Pore Fluid Effects on Engineering Behavior of Clay Soils
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In recent years, the contamination of subsurface soils and groundwater from landfills, industrial activities, and other sources has been receiving more attention and has created an urgent need to find feasible solutions to the problem. In this regard, examining the influence of chemical contaminants on geotechnical properties of clays and understanding the underlying mechanisms is important. In order to define the effects of organic liquids on clay soil, ethylene glycol which is generally found in petroleum contaminated sites was selected in this study. Ethylene glycol, with a medium dielectric constant of 37.7 was mixed with different percentages by the volume of distilled water and used in geotechnical tests. Atterberg limit tests were performed in order to determine the effect of different percentages of ethylene glycol on consistency of the soil. Swelling tests were also performed to evaluate the changes in the swell potential of the clay soil permeated with different percentages of ethylene glycol. Results of the investigation indicated that increase in the concentration of pore fluid resulted in a decrease in the dielectric constant which conduced to a decrease in the diffuse double layer thickness. Depression of the diffused double layer resulted in a decrease in the plasticity of the soil and hence decrease in the swelling potential of the soil was observed. Test results showed that organic chemicals caused less heaving in soils compared with distilled water.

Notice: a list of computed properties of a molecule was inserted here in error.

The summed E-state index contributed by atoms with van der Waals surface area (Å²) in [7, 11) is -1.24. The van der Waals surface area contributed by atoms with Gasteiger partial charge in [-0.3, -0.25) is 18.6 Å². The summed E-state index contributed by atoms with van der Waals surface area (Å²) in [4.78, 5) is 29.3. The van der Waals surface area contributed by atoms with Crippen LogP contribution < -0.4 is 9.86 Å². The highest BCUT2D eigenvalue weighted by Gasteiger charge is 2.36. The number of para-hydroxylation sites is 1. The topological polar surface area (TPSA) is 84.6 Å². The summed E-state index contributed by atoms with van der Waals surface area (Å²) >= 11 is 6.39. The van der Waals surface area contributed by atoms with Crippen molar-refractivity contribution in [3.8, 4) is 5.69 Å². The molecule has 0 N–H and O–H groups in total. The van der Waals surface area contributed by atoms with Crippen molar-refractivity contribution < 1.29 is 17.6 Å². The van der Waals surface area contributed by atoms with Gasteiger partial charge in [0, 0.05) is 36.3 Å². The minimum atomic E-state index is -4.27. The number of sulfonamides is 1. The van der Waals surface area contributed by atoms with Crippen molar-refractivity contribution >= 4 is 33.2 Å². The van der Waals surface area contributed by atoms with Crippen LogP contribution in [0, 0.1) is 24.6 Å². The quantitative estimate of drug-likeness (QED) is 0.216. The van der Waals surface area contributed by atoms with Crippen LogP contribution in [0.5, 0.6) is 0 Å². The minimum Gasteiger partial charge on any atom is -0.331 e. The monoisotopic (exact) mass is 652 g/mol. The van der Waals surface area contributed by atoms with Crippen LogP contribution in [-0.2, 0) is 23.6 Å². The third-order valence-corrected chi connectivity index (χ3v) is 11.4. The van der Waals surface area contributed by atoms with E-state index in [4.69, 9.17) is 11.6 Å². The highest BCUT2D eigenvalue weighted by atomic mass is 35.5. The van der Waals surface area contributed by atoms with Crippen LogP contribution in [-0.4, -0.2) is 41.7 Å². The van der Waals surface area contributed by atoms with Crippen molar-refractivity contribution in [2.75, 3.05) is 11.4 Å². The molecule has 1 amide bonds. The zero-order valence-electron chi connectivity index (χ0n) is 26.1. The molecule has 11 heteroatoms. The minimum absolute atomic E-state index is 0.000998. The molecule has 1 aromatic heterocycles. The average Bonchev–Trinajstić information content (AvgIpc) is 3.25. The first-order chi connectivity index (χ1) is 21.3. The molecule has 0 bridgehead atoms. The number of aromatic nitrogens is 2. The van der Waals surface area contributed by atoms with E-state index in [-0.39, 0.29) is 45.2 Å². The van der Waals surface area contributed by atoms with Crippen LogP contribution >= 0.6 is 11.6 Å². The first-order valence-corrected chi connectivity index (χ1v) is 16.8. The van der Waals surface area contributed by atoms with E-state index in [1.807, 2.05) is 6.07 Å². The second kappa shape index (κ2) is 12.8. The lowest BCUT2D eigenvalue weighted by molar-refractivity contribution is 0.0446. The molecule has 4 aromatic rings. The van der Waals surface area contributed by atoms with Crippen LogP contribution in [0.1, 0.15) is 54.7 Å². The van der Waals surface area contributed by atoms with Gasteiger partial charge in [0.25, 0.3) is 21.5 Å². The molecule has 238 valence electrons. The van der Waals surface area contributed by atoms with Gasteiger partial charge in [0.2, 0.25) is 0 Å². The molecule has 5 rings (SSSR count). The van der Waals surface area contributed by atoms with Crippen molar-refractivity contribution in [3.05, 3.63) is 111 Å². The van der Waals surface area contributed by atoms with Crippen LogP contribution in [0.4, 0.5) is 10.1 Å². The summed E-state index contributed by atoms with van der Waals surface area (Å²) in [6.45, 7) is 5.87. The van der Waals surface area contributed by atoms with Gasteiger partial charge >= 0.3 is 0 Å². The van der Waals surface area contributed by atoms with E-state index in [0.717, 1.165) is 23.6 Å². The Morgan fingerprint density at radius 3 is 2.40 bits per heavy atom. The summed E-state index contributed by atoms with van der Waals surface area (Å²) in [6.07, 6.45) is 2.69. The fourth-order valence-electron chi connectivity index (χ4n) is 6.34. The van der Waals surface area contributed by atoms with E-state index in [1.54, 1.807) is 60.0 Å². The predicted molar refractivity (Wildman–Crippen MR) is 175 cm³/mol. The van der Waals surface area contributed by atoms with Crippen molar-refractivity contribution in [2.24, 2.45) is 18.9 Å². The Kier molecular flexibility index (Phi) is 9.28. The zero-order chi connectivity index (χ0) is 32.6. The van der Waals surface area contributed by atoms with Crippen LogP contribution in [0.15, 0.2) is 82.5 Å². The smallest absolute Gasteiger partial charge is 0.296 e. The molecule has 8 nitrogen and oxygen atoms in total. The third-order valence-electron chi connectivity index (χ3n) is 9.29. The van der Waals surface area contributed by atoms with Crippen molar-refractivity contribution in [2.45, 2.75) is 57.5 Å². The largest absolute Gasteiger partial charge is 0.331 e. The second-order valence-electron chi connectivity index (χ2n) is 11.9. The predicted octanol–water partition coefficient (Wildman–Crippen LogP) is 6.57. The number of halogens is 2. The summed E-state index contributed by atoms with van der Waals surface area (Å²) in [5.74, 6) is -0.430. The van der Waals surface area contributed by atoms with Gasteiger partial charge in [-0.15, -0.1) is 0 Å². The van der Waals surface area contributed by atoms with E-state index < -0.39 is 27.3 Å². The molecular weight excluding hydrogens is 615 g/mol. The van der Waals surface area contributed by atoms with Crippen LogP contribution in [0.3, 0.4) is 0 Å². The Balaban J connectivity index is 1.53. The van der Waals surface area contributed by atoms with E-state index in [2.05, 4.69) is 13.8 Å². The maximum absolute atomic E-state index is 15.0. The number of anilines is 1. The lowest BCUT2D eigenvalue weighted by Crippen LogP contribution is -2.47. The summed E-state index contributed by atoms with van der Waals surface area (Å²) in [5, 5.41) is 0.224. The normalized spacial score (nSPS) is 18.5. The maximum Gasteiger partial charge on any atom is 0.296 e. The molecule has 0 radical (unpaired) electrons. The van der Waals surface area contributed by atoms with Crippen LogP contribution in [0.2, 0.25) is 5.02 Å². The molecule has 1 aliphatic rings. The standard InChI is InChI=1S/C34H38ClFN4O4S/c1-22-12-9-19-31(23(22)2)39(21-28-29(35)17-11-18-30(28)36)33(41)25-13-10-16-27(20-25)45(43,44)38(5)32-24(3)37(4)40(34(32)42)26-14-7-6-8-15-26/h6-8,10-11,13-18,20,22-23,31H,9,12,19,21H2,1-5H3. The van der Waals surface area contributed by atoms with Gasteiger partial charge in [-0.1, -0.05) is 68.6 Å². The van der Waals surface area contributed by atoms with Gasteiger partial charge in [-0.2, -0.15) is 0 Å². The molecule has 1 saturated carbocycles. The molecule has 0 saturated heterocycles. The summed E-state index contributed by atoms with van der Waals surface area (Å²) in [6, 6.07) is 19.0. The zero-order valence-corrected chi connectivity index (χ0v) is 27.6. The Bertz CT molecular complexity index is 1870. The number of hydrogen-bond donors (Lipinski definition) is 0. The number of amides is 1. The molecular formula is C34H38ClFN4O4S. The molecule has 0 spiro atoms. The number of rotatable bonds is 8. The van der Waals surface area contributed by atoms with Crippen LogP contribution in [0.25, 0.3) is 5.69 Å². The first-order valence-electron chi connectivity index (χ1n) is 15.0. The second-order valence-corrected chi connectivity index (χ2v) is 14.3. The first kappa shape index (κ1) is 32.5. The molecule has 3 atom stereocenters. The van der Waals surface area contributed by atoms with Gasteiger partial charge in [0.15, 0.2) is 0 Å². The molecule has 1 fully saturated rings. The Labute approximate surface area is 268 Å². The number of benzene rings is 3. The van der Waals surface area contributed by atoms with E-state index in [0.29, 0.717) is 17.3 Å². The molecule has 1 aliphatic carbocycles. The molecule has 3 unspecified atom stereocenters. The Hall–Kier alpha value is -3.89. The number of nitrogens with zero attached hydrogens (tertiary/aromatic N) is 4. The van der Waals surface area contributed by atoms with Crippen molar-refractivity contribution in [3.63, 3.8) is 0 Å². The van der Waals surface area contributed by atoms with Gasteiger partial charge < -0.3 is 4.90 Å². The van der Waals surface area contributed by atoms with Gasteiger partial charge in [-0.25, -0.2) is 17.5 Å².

ICAGE 2011 - Proceedings of the International Conference on Advances in Geotechnical Engineering
Civil Geotechnical Engineering